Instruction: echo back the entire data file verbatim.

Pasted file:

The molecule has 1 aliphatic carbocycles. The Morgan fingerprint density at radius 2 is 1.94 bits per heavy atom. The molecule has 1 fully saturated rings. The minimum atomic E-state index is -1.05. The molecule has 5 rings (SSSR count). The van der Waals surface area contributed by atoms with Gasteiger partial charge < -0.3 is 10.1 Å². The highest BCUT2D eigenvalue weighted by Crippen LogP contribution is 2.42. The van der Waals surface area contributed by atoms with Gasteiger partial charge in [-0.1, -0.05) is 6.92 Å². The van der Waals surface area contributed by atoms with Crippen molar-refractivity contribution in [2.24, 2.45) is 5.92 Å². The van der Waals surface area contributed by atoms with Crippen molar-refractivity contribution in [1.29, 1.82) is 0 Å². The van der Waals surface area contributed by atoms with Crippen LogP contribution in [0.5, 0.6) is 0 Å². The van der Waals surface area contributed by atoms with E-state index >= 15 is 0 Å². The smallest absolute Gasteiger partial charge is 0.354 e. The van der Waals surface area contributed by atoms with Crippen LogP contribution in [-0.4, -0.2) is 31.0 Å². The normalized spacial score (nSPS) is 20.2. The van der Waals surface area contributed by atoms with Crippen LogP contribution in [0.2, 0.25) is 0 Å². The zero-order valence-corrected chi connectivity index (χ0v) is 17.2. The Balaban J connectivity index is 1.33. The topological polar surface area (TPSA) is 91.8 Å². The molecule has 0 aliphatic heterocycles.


The molecule has 1 aliphatic carbocycles. The Morgan fingerprint density at radius 2 is 1.94 bits per heavy atom. The molecule has 1 fully saturated rings. The minimum atomic E-state index is -1.05. The molecule has 5 rings (SSSR count). The van der Waals surface area contributed by atoms with Gasteiger partial charge < -0.3 is 10.1 Å². The highest BCUT2D eigenvalue weighted by Crippen LogP contribution is 2.42. The van der Waals surface area contributed by atoms with Gasteiger partial charge in [-0.1, -0.05) is 6.92 Å². The van der Waals surface area contributed by atoms with Crippen molar-refractivity contribution in [2.24, 2.45) is 5.92 Å². The van der Waals surface area contributed by atoms with Crippen molar-refractivity contribution in [1.29, 1.82) is 0 Å². The van der Waals surface area contributed by atoms with Crippen LogP contribution in [0.5, 0.6) is 0 Å². The van der Waals surface area contributed by atoms with E-state index >= 15 is 0 Å². The smallest absolute Gasteiger partial charge is 0.354 e. The van der Waals surface area contributed by atoms with Crippen LogP contribution in [-0.4, -0.2) is 31.0 Å². The normalized spacial score (nSPS) is 20.2. The van der Waals surface area contributed by atoms with Crippen LogP contribution in [0.2, 0.25) is 0 Å². The zero-order valence-corrected chi connectivity index (χ0v) is 17.2. The Balaban J connectivity index is 1.33. The topological polar surface area (TPSA) is 91.8 Å². The molecule has 0 aliphatic heterocycles.